From Belmont, CA my Dad drove us in his white, Ford pick-up truck, with a camper shell,  all the way to where his parents lived: Red Level, AL.  (Never heard of it?  Don’t feel bad.  It’s a little small town that’s only about 2 miles in radius.  Most people from Alabama that I’ve met haven’t even heard of it!)

It’s a really strange experience to be kidnapped by your father.

It’s not in anyway as bad as if a stranger took us.  But it was still scary because we didn’t know if we’d ever see our Mom again.  It was also a weird mix of emotions, because we got to meet relatives we’d never met before, go hunting, swim in lakes, and jump off rope swings into rivers – but we’d still want to cry at night, because our Mom wasn’t there.

We bounced around from Red Level to New Jersey and back, because my Dad didn’t like Alabama or the winter in New Jersey.  (He was from Niagara Falls, NY and told me just seeing snow on TV made him cold!)

The Way My Mom Discovered Where We Were

My Mom had no clue where we were during a large portion of that time.  We hadn’t gotten a chance to talk to her and hear her voice that whole time.  It wasn’t until one day when she called and my grandfather answered the phone that things changed.

My grandfather answered the phone that day and said, “I’m not going to lie for him.  They’re here!”

My grandpa was bigger than my Dad, so there wasn’t anything my Dad could do to stop him.  But I do remember my Dad grabbing the phone and saying to my Mom, “I’ll let you talk to them, BUT if you try and come and get them I’ll leave again.”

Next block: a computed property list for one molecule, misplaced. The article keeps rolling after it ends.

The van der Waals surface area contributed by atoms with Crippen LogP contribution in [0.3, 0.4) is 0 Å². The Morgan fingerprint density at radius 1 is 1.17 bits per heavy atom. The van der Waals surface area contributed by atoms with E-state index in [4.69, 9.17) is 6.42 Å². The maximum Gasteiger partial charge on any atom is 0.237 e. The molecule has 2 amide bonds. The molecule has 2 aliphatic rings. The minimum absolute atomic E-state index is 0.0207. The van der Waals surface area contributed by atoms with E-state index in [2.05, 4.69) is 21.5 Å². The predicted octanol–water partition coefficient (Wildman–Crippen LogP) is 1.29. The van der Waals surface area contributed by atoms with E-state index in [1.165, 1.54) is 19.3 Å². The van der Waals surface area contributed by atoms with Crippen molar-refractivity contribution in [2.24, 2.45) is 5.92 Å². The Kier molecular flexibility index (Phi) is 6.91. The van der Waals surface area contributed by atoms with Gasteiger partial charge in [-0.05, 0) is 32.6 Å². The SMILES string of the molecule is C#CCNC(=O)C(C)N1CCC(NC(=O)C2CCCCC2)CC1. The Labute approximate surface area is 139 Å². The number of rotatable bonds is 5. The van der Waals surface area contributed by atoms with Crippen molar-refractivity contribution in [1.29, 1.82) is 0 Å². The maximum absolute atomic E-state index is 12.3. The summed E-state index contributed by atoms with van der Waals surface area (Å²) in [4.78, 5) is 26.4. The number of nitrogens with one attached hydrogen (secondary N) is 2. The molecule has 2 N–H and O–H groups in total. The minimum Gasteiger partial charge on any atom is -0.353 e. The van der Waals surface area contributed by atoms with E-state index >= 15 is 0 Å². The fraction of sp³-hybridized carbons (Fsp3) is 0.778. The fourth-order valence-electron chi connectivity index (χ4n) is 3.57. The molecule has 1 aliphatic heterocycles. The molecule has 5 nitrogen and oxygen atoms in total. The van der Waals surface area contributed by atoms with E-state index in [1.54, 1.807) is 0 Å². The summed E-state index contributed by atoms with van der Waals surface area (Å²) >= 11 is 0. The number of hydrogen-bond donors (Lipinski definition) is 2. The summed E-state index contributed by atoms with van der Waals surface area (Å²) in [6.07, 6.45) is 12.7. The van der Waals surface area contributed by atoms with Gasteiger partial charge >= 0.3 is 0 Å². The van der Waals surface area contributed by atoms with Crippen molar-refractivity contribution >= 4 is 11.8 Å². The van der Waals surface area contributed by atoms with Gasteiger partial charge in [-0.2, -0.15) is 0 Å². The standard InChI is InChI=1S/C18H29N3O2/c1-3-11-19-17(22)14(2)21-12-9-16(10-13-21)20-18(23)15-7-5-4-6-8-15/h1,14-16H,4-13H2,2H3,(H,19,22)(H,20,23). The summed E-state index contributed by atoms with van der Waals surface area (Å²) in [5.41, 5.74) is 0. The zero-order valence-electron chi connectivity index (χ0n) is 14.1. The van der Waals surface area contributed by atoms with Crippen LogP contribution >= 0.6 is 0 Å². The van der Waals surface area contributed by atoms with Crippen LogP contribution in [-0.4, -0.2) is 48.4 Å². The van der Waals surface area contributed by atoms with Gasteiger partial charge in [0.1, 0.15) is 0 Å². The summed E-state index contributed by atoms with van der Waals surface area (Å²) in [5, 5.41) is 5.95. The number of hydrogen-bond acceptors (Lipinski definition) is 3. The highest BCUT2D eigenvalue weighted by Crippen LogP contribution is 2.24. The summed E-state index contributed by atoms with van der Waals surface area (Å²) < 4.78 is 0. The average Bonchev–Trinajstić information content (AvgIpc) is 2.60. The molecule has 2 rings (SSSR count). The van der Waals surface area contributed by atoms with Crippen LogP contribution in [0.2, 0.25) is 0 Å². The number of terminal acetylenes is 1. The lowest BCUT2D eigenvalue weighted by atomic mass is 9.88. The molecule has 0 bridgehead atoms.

My Mom knew he wasn’t lying.  He WOULD leave again.  She figured that at least she finally knew where we were and could talk to us.  It was sort of strange hearing her voice after all that time.  But I was so excited to talk to her.  It made me feel safer and have a least a LITTLE hope I’d see her again.

I don’t remember how long it took after that first call for it to all happen.  All I know is that that phone call set into motion a conversation between my parents where they could work out the divorce so that they both had equal custody and figure out a way for my Dad and us to come back.

Seeing my Mom again finally became a reality some where in late September or early October.

Our Strange Reunion With Our Mom

I don’t remember the exact date when we first saw my Mom again, but I know this…  I left at the end of 4th grade and I came back when I was just starting 6th grade.  I was SO glad to see her, but two things about it make it a little strange and less satisfying than I had imagined:

1) My Mom had moved since we were kidnapped.  She moved from Belmont to a city one exit north on Hwy 101 called Foster City.  That meant that I never got the full closure of going home and that felt a little weird.

2) I hadn’t seen my Mom in almost 2 years, so when I finally saw her for the first time she looked just a LITTLE different.  That meant that not only was my new home different, but my Mom was too.

Don’t get my wrong.  I was so relieved to be back and see her.  It just that those two things made the whole experience different than I imagined it’d be.

Lessons From This Experience

Am I glad that my Dad was an alcoholic?  No.  Am I glad that he used to hit my Mom?  No.  Am I glad that I was kidnapped?  No.  But would I change ANY of it if I could?  NO!

Why do I say this?